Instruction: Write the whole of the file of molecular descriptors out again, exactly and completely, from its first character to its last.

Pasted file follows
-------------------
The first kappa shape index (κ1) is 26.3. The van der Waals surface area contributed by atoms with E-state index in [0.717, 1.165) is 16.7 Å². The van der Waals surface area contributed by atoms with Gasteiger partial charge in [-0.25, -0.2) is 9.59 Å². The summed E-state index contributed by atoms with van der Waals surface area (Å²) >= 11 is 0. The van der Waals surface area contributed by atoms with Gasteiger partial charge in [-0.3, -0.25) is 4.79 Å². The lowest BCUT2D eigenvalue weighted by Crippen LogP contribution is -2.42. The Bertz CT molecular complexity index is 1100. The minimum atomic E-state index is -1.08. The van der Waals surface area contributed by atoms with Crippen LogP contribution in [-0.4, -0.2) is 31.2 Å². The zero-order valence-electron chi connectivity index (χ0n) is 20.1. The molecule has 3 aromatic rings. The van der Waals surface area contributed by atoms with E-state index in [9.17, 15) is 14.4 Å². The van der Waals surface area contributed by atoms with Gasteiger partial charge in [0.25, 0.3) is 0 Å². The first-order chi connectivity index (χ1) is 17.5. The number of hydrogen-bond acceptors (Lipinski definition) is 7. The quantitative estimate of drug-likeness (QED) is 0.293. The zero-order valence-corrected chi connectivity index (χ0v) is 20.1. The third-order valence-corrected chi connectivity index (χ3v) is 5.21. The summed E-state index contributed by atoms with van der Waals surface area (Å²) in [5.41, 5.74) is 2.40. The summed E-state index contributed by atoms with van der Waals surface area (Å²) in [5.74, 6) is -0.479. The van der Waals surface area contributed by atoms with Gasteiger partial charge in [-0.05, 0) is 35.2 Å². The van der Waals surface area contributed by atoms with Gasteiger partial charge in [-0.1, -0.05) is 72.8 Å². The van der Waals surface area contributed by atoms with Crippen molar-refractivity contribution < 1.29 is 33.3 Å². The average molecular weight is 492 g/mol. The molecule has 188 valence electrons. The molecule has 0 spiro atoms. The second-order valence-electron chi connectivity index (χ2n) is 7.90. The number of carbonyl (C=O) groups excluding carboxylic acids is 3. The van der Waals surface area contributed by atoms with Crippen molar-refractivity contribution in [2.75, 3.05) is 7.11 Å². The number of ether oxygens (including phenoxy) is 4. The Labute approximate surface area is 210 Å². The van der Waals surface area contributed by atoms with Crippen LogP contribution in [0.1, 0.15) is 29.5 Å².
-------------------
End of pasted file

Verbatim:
The first kappa shape index (κ1) is 26.3. The van der Waals surface area contributed by atoms with E-state index in [0.717, 1.165) is 16.7 Å². The van der Waals surface area contributed by atoms with Gasteiger partial charge in [-0.25, -0.2) is 9.59 Å². The summed E-state index contributed by atoms with van der Waals surface area (Å²) >= 11 is 0. The van der Waals surface area contributed by atoms with Gasteiger partial charge in [-0.3, -0.25) is 4.79 Å². The lowest BCUT2D eigenvalue weighted by Crippen LogP contribution is -2.42. The Bertz CT molecular complexity index is 1100. The minimum atomic E-state index is -1.08. The van der Waals surface area contributed by atoms with Crippen LogP contribution in [-0.4, -0.2) is 31.2 Å². The zero-order valence-electron chi connectivity index (χ0n) is 20.1. The molecule has 3 aromatic rings. The van der Waals surface area contributed by atoms with E-state index in [9.17, 15) is 14.4 Å². The van der Waals surface area contributed by atoms with Gasteiger partial charge in [0.25, 0.3) is 0 Å². The first-order chi connectivity index (χ1) is 17.5. The number of hydrogen-bond acceptors (Lipinski definition) is 7. The quantitative estimate of drug-likeness (QED) is 0.293. The zero-order valence-corrected chi connectivity index (χ0v) is 20.1. The third-order valence-corrected chi connectivity index (χ3v) is 5.21. The summed E-state index contributed by atoms with van der Waals surface area (Å²) in [5.41, 5.74) is 2.40. The summed E-state index contributed by atoms with van der Waals surface area (Å²) in [5.74, 6) is -0.479. The van der Waals surface area contributed by atoms with Gasteiger partial charge in [-0.05, 0) is 35.2 Å². The van der Waals surface area contributed by atoms with Gasteiger partial charge in [-0.1, -0.05) is 72.8 Å². The van der Waals surface area contributed by atoms with Crippen molar-refractivity contribution < 1.29 is 33.3 Å². The average molecular weight is 492 g/mol. The molecule has 188 valence electrons. The molecule has 0 spiro atoms. The second-order valence-electron chi connectivity index (χ2n) is 7.90. The number of carbonyl (C=O) groups excluding carboxylic acids is 3. The van der Waals surface area contributed by atoms with Crippen molar-refractivity contribution in [2.75, 3.05) is 7.11 Å². The number of ether oxygens (including phenoxy) is 4. The Labute approximate surface area is 210 Å². The van der Waals surface area contributed by atoms with Crippen LogP contribution in [0.1, 0.15) is 29.5 Å².